Iran deal comparisons cloud Trump's North Korea summit
WASHINGTON (AP) — President Donald Trump's triumphant assertions about the success of the unprecedented Singapore summit are being met with skepticism and outright derision from critics seizing on the contradiction between his withdrawal from the Iran nuclear deal and his willingness to accept vague pledges from North Korean leader Kim Jong Un.
White House officials have repeatedly stressed that this week's meeting in Singapore is the beginning, not the end, of a process that Trump's team argues could have only been jump-started with the face-to-face meeting. The Singapore summit set out broad goals to be met in the coming months while the Iran deal, signed by President Barack Obama in 2015 and approved by seven nations, was an imperfect end to 18 months of negotiations, they say. Criticism that Tuesday's commitment does not include specifics on denuclearization and verification is too early, they argue.
"While I am glad the president and Kim Jong Un were able to meet, it is difficult to determine what of concrete nature has occurred," said Sen. Bob Corker, R-Tenn., the chairman of the Senate Foreign Relations Committee. He said he wanted Secretary of State Mike Pompeo, who will lead the follow-on negotiations, to explain details of what the administration has in mind.
The top Democrat on that panel, Sen. Bob Menendez of New Jersey, who also opposed the Iran deal, took issue with Trump's zeal as well as his announcement of the suspension of U.S.-South Korea military exercises.
"In exchange for selfies in Singapore, we have undermined our maximum pressure policy and sanctions," Menendez said.
For Iran deal proponents, though, the Singapore summit was evidence of Trump's lack of preparedness and poor negotiating skills. Iran deal opponents, meanwhile, seemed willing to wait and see.
Sen. Tom Cotton, R-Ark., a Trump advocate and fervent Iran deal foe, urged patience and sought to dispel suggestions that the president had unwisely plunged into a meeting with a dictator after having withdrawn from the accord with Tehran. He noted, as did other Trump allies, that North Korea already had nuclear weapons and the capability to deliver them whereas Iran did not.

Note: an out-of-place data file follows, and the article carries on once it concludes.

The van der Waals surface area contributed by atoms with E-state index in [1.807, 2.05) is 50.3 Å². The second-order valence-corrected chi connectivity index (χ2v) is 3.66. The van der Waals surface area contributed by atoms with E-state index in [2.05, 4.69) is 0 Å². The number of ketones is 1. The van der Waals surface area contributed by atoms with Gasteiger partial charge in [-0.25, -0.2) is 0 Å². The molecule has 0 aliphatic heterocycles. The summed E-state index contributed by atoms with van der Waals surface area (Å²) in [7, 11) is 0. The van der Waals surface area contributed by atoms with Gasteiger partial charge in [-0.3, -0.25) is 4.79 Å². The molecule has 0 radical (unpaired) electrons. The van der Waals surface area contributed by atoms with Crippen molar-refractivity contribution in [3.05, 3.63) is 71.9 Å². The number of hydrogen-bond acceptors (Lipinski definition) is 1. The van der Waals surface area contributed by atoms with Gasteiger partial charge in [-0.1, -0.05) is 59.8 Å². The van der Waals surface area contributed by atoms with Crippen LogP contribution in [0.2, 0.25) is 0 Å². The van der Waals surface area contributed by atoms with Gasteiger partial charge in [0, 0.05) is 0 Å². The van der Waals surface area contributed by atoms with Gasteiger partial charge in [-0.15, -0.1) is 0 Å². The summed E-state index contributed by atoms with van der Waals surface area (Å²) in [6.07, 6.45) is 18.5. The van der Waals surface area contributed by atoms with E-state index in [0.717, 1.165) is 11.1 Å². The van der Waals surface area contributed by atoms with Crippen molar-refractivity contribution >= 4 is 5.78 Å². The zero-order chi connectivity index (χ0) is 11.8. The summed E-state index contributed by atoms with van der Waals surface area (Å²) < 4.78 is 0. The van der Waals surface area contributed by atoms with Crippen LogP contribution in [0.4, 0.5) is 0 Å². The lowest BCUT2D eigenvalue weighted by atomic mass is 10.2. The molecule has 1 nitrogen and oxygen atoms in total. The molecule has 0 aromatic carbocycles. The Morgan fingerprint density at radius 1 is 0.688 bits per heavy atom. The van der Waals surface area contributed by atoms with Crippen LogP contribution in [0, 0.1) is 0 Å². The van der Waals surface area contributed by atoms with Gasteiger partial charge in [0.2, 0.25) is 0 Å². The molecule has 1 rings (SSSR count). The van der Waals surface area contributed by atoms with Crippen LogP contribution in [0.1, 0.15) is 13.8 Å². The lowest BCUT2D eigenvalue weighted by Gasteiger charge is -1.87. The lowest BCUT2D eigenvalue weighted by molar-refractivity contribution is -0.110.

"There is a school of thought that ... the United States president should not sit down with two-bit dictators," Cotton told conservative commentator Hugh Hewitt. "I think there's some validity to that school of thought with the exception (of) once those dictators have nuclear weapons."
"You know, countries like Iran and Cuba and other two-bit rogue regimes don't have nuclear weapons, yet," he said. "They can't threaten the United States in that way. Once they have missiles that can deliver them to use, I would liken it to past presidents sitting down with Soviet dictators."
Victor Cha, a Georgetown University professor and former National Security Council director for Asia in President George W. Bush's administration, lamented that the summit results "left a lot to be desired." But he also maintained that the Trump-Kim meeting had reduced the chance of conflict even if it was only a "modest start."
"Despite its many flaws, the Singapore summit represents the start of a diplomatic process that takes us away from the brink of war," Cha wrote in The New York Times in the immediate aftermath of the summit. "Mr. Trump's unconventional approach leaves a lot to be desired in the foreign policy of the United States, but there was no other path to this less-than-satisfying but digestible outcome."
Kelsey Davenport, the nonproliferation policy director at the Arms Control Association, which supported the Iran deal, called the summit result "mediocre."
"The vague language on denuclearization is not a breakthrough, it is a boilerplate reiteration of past statements," she said, adding: "It is far too early in the process for Trump to declare success."
In the case of the Iran deal, even the most generous assessors of the Singapore summit sought to remind the White House that intense diplomacy preceded the agreement with Tehran.
"Pompeo will now have to undertake the kind of arduous, multiyear negotiations with Pyongyang that former secretary of state John Kerry undertook with Tehran," Cha and Koreas expert Sue Mi Terry said in a paper for the Center for Strategic and International Studies. "Trump has assailed Obama's deal with Iran as the `worst ever,' but he now faces substantial challenges to achieve as much as Obama did."
Iran itself cautioned North Korea against taking Trump at his word.
"We are facing a man who revokes his signature while abroad," the semi-official Fars news agency quoted government spokesman Mohammad Bagher Nobakht as saying on Tuesday.